OpenStack is one of the fastest growing open source projects being worked on today. As a cloud IaaS solution it has many aspects and moving parts, which can make even getting a demo version installed a difficult task. Today we are going to stand up a complete OpenStack cloud on top of the CenturyLink Cloud and allow you to play with the Web UI, the exposed services API's, and whatever depth you would like to go into looking at the inner workings of the system.
Lucky for us there is a shortcut to standing the demo version up... We will be using the single VM install that the actual contributors to the project use to develop new code and patches. This project is called "DevStack" and it allows us to deploy and run the base OpenStack components within a single CenturyLink Cloud virtual machine. It is important to realize that in order to run OpenStack Compute (Nova) effectively we need to give it resources... Nova is a cloud controller that will allow us to create and run multiple VM's so our CenturyLink Cloud Server needs to be pretty large. I have created a server with 4 CPU's, 48 GB of RAM, and the default amount of storage, as seen here:
The base OS is Ubuntu 12.04 64 bit. A key advantage of installing this base OpenStack image is that we can snapshot it and re-use it as we move to add more services, multiple servers, etc. After creating the server and adding a public IP you should create the non-root user that will be the primary demo user. You might think that just running as root would be simpler, but DevStack is smart enough to detect that you are trying to run in this "dangerous" manner and refuse to start!
Create New User
It is generally not a good idea to run as root, so in order to update our Ubuntu system and install DevStack we will first set up a new user. After giving the new user the appropriate permissions we will logout of root and login as our newly created user. Open your terminal/SSH program and login to your server. Since we are logging in as root the command will be 'ssh root@Public IP'. From the above screen shot you can see my public IP is 126.96.36.199 and so my command will be 'ssh firstname.lastname@example.org'. The root password is the server admin password you set while creating the server. Create a new user by following these steps:
$ adduser _stack_
At the prompt create a password (use 'stack' for convenience) for this user and then accept the default user information by pressing ENTER at the prompts. In order to give stack the correct privileges we must add the user to the sudoers file.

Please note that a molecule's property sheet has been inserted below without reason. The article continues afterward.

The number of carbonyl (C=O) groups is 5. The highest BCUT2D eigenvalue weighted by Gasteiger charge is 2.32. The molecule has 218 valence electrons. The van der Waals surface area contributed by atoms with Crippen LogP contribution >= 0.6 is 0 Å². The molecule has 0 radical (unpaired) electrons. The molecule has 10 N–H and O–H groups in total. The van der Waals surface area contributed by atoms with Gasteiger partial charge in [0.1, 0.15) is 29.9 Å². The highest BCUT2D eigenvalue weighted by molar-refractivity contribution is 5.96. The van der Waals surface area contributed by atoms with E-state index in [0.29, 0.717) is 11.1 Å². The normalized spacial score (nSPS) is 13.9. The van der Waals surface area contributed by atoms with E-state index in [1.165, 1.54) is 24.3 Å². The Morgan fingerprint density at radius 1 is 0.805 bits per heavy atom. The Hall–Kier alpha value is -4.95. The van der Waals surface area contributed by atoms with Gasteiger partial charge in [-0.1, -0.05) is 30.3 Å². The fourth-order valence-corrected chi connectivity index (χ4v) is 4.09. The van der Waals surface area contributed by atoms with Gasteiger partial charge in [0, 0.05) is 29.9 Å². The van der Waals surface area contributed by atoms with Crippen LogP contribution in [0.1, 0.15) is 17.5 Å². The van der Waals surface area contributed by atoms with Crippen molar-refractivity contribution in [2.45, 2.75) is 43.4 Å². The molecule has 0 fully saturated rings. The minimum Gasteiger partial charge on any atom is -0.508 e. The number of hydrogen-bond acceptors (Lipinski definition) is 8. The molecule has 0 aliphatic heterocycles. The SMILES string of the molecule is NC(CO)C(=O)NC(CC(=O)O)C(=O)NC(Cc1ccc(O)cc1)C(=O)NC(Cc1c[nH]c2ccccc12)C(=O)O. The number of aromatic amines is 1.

# Edit the sudoers file to add the new user $ visudo
Add new user in the ‘User privilege specification’ section.
# User privilege specification root ALL=(ALL:ALL) ALL <em>stack</em> ALL=(ALL:ALL) ALL
Once the file has been successfully edited press CTRL-x to exit the file; and Y to save the changes. Logout as the root user and then login as stack. We now have a normal user with sufficient privileges to install OpenStack.
We now need to install 'git':
$ sudo apt-get update $ sudo apt-get install git
DevStack is a shell script that is intended to offer a single system, running OpenStack cloud. Primarily developed and maintained so that folks can develop new code and patches for the open source project it is also a great way to install a OpenStack demonstration system. The DevStack script will install everything needed to run a full OpenStack Cloud, no need to piece-meal anything else. Since the script points to the latest builds there is another advantage that you will get the latest bits by default. Look here for more details on DevStack.
First clone the DevStack code repo:
$ git clone https://github.com/openstack-dev/devstack.git
And, run the DevStack install script:
$ cd devstack $ ./stack.sh
This is an extensive install script (as you can imagine) and you will see a bunch of stuff scrolling by on the screen. Eventually you will get prompted to enter passwords for the default services that are being installed. It is OK to let the system generate these as you will not be interacting with the services directly at this point.
However, when it asks for the Horizon/Keystone password enter 'stack', as this will be your login to the OpenStack Dashboard. The Horizon Dashboard is located at the public IP for your CenturyLink Cloud Server. Point your browser to this IP (in my case this is http://188.8.131.52) and you will be prompted to login to your newly installed and running OpenStack Cloud. Use 'admin' as the user and 'stack' as the password and you are now able to fully administer and play with your OpenStack Cloud!
Be sure to take a snapshot of this server as we will use this in future tutorials to expand the services mix and show you various things you can do with your new OpenStack Cloud. For more information on OpenStack look here.